> Or if someone is able to get physical access to your unencrypted hard disk, there is a threat.
            In this case you have a big problem anyway. 😉

            > If one is able to exploit e.g. a browser in a way that it can store an env variable script in one of the locations, you are owned.
            This is the real issue. With unrestricted access to the home directory such an exploited browser is possibly able to do many unwanted things. This applies not only to KWin (which is of course a worthwhile target as a very central component of the Desktop) but to every other application which executes code lying around in ~ or maybe simply loads a manipulated config file which makes it do things in favor of the attacker.
            Isolation between the users applications on the level of the windowing system is only part of the puzzle (but surely an important one). To be effective the same needs to be done to other resources like the file system (maybe by using namespaces).

          2. Yeah, it’s not enabled by default indeed, but packages are there. Setting it up can be not very easy though, especially depending on filesystems used and etc.

      1. openSUSE ships with enabled apparmor by default (at least since 2 years now…). Not saying that this is a way to go, just there is example… 🙂

  2. You could call it with systemd-run as you have more control over the environment vars …but then you might need to call it as root to assign the tty permissions…
    Also to secure the input devices, possibly would have to start a fullscreenshell compositor as a different (service account) user, give the current user permission to connect to that fullscreen shell, and then call kwin on it?

    1. I don’t really think it would help. We would still have the problem of the logind session controller (if KWin doesn’t take it any process is free to take it) and with that the malicious process is still able to get the input device.

      Also I really think it’s a good thing that we don’t need a root run process any more to get to the input events. Let’s not go back to X architecture 😉

      1. X is a bad idea. But requiring ‘elevated priveleges’ to open devices is not such a bad idea if you pair it with authentication scheme to delegate, I think. I posted about a potential way to do the security based on ‘tokens’ generated at login time and valid for the life time of the login –> taking this a step further:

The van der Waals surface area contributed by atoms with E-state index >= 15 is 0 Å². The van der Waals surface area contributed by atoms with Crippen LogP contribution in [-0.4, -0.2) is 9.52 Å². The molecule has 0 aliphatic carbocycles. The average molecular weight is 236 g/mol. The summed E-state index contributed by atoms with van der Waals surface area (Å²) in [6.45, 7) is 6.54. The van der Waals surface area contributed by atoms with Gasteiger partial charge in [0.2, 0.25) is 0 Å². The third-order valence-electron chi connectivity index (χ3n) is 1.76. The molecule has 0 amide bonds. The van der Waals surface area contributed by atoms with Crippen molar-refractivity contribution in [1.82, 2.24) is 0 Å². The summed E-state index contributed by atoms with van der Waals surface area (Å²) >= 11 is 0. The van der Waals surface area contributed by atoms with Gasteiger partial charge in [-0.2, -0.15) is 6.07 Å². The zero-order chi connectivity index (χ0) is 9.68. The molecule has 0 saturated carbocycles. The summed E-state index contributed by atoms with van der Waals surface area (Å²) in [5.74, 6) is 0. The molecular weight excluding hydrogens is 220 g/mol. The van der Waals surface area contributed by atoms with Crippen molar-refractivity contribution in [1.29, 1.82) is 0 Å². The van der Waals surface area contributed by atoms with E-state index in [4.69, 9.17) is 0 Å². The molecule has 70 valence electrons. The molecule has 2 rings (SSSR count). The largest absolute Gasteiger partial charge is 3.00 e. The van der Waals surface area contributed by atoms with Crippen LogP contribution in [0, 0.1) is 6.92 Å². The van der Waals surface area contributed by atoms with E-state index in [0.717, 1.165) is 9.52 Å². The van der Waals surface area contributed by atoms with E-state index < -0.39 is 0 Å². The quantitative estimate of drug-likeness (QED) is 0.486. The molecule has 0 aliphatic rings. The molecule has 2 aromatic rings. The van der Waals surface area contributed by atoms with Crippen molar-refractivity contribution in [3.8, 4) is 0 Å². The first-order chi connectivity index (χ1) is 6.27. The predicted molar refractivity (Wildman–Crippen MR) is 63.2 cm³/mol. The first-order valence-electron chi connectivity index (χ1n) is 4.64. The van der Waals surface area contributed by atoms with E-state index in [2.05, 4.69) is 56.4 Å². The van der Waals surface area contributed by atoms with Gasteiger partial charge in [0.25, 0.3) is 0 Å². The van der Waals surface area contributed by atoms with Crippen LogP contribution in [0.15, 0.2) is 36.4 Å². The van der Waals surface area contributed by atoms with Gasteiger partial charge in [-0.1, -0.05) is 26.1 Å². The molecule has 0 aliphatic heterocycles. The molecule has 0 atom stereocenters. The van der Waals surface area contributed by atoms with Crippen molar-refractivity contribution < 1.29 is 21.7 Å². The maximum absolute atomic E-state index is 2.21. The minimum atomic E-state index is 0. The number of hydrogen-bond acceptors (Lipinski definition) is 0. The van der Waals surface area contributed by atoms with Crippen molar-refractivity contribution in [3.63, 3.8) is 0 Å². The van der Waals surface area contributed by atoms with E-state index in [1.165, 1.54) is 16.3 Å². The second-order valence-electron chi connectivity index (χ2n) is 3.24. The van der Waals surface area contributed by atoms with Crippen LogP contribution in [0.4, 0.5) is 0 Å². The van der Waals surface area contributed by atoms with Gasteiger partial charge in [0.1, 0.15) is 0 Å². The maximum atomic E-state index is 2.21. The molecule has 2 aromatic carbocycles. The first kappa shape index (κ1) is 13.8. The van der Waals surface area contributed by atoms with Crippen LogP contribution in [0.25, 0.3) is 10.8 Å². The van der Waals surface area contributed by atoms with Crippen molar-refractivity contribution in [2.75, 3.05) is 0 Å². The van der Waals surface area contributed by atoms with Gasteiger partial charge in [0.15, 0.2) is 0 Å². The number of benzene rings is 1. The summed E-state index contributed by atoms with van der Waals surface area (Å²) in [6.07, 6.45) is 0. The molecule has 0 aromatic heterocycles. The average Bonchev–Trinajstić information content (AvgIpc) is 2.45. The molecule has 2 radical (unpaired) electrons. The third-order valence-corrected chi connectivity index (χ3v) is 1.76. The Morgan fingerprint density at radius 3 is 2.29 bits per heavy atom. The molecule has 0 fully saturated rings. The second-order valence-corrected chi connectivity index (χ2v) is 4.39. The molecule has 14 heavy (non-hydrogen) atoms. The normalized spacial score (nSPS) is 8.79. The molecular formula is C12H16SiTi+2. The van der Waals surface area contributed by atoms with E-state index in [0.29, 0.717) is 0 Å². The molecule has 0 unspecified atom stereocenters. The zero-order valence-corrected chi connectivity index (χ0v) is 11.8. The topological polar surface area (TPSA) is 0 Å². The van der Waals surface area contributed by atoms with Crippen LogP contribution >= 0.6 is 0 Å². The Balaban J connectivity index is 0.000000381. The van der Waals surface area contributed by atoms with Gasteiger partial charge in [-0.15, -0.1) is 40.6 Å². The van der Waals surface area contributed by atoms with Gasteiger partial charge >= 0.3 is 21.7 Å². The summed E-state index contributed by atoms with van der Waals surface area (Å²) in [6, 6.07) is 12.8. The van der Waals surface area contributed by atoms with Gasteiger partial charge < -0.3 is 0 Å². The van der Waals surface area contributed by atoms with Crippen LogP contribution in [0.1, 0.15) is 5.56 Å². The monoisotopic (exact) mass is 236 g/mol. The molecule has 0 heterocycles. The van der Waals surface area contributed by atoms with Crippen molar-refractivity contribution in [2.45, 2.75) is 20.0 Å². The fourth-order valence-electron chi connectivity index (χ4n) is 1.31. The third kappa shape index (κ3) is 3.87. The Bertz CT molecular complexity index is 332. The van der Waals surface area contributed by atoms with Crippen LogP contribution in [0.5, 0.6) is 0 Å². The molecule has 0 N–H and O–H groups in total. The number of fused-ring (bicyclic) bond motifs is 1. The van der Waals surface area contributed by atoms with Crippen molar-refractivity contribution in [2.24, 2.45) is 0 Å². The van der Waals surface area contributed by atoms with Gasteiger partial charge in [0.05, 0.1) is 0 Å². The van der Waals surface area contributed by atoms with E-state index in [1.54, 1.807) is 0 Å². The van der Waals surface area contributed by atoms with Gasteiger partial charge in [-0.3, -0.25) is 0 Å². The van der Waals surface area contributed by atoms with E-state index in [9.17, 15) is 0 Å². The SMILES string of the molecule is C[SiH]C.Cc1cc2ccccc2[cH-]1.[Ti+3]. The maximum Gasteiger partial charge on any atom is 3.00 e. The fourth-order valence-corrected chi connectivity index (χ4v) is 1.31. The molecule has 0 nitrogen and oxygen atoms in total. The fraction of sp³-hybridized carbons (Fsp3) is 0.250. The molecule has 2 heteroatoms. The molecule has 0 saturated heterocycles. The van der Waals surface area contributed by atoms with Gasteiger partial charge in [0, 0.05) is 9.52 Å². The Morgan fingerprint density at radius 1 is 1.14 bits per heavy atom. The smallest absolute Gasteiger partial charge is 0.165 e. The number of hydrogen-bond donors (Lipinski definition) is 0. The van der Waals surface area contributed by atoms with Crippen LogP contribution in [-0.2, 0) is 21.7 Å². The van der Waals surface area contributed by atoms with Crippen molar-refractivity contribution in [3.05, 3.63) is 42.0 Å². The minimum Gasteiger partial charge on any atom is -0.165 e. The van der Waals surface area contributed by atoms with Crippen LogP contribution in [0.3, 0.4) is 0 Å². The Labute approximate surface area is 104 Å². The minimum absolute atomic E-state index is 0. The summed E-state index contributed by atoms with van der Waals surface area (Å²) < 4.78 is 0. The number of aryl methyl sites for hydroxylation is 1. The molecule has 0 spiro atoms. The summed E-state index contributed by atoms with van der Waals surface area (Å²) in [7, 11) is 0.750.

A privileged service that knew which tokens were associated with what sessions/seats could offer open() method calls that takes the device to open and a token. Then it could check that token and requested device both match to the right seat/session and then either return an opened device node or fail. In that case, when only the right compositor has the right ‘token’ then it means only the compositor can open the devices associated with the specific session of the specific user.

        I may be missing the obvious, though.

  3. Thanks for the post! As someone with only a weak understanding of X11 and Wayland, it’s useful to see a clear set of specific examples where Wayland solves some fundamental X11 security design flaws.

    It’s also fascinating to see what desktop environment developers have to contend with above (so to speak) Wayland to be secure.

      1. DBUS have access control mechanism. Linux kernel allows for local sockets to obtain information about process on other side(it’s still impossible for programs far away), so DBus collect this information and check program have permission to talk with some service.

  4. I have suggested onto OpenFate idea to handle binaries in /bin, /sbin, /usr/bin, /usr/sbin differently than other, for example disallow to debug them. Also we could change linker to remove some environment variable. Reason? These programs are installed with system or by package manager, so each dependency must been satisfied. Change to LD_LIBRARY path is needed by third party programs.

  5. Great blog post! I don’t really have any solutions to offer, but more of “problems to think about.” If solutions like SELinux or systemd are sought out, then the BSDs won’t be able to use your solution. You’ll effectively be locking them out of future updates. I really wish I had some platform-agnostic ideas off the top of my head to suggest as potential solutions, but I don’t.

    1. Do the BSD’s even do Wayland? In any case BSD’s wouldn’t ‘lose out’ — they would simply be unable to gain the same improvements in security until someone steps up and implements an equivalent BSD version of the scheme for the necessary operations.

  6. I remember that KWin has custom shaders support, loaded as text files from the user home directory.

    If that is kept and if those shaders process the whole screen, it is possible to get the content of the screen using the timing attack (if we can get the FPS from KWin in some way, for example).

    See http://www.w3.org/Graphics/fx/wiki/CSS_Shaders_Security for example of that problem with web content and css shaders. (That problem was solved by removing CSS Shaders completely, but they were never enabled by default to start with).

    1. I remember that KWin has custom shaders support, loaded as text files from the user home directory.

      Thanks a lot! You are absolutely right, we load the shaders from GenericDataLocation. This needs to be changed and I just created a task for that.